Brass differences by brand

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Brass differences by brand

Post by PhillySoldier on 6/25/2018, 11:16 am

Has anyone noticed differences in shot groups from one brand of brass to another?

I didnt think there would be much of a difference as long as I didnt mix head stamps. But Ive been doing some ransom rest pistol testing the last couple weeks and my shot groups were a bit larger this past weekend then my previous test and the only difference was I used a different type of brass. 

If the type of brass does make a difference, what brands work better than others?

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Re: Brass differences by brand

Post by gregbenner on 6/25/2018, 11:33 am

I have noticed significant difference in both thickness and consistency. For reloading 32 I have found it makes a real difference. I use Lapua for 32 long, Starline for 32 ACP. 

For loading 45, no noticeable affect (I use range brass) except for my 625 (which needs Starline).

Are you referring to a specific caliber?

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Re: Brass differences by brand

Post by PhillySoldier on 6/25/2018, 11:39 am

I was using 9mm. In my first test I was using new starline brass. In my test this past weekend (I hadnt yet cleaned the starline to reuse) I used some once fired blazer brass which I have more than 2 buckets of. Shot group sizes @ 25 yards from the ransom rest opened up at least a half inch from the one week to the other. I was really surprised it was so significant a difference.

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Re: Brass differences by brand

Post by troystaten on 6/25/2018, 12:26 pm

With my shooting ability there is no difference in accuracy.  I stay away from anything Aluminum, Steel, Berdan primed or heaven forbid 45 acp brass with a small pistol primer.  I do notice when I am reloading S&B and Fiochi brass seems to have slightly tighter primer pockets.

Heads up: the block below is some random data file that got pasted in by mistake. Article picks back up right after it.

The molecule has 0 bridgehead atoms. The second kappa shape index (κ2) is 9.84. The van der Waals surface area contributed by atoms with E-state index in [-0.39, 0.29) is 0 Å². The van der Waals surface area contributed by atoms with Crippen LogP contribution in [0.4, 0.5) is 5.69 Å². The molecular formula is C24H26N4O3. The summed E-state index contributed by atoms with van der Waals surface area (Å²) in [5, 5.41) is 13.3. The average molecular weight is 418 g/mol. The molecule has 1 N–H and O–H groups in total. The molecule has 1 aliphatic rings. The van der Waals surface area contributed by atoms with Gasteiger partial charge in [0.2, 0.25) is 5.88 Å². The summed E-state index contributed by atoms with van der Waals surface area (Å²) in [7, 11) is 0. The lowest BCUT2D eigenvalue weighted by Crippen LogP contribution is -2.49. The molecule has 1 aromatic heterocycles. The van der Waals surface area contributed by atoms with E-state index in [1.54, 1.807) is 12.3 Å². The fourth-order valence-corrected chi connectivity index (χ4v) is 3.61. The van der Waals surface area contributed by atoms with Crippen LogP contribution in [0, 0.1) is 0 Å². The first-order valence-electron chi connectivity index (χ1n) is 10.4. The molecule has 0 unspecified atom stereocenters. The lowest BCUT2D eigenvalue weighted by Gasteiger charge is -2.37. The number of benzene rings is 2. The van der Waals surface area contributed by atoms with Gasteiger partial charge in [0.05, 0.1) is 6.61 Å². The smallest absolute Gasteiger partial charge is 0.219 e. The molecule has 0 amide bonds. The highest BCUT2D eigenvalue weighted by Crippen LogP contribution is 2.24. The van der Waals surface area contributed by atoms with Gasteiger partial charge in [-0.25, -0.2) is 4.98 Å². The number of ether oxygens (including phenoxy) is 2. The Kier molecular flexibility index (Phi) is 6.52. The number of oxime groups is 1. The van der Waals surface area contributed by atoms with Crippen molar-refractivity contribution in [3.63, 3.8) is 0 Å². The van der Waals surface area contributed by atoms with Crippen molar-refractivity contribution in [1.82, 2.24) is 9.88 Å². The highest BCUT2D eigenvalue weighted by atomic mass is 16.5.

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Re: Brass differences by brand

Post by PhillySoldier on 6/25/2018, 12:33 pm

Yeah before ever testing from a ransom rest I wouldve blamed the difference on myself too. Ive actually learned a lot from using it already. I mentioned above that the groups grew by a half inch but thinking about it, it was more an average of 3/4 inch. Going from 10 rnd shot groups of 1.3" the first week to around 2" this past weekend. So it was pretty significant to grow that much

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Re: Brass differences by brand

Post by Boris_La on 6/25/2018, 12:55 pm

I have noticed some difference while using some sorted brass in 9mm too. Maybe because of the wall thickness or springing properties. ammo end up with different neck tension. They probably require crimp adjustment for best consistency. Many brands are so similar in dimensions, that there is no noticeable difference. Small test batch when switching brass head-stamp maybe helpful.

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Re: Brass differences by brand

Post by S148 on 6/25/2018, 4:13 pm

How many 10-shot groups did you shot with a given load?

I ask because if one were to shoot two 10-shot groups with the same load in the same brass, one might measure 1.3" and the other might measure 2.0".  One article showed a 2-fold, and up to an almost 3-fold difference in group size with 15-shot groups from a Ransom Rest with the same ammo. https://americanhandgunner.com/exclusive-consistent-velocity-accuracy/

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Re: Brass differences by brand

Post by gregbenner on 6/25/2018, 4:59 pm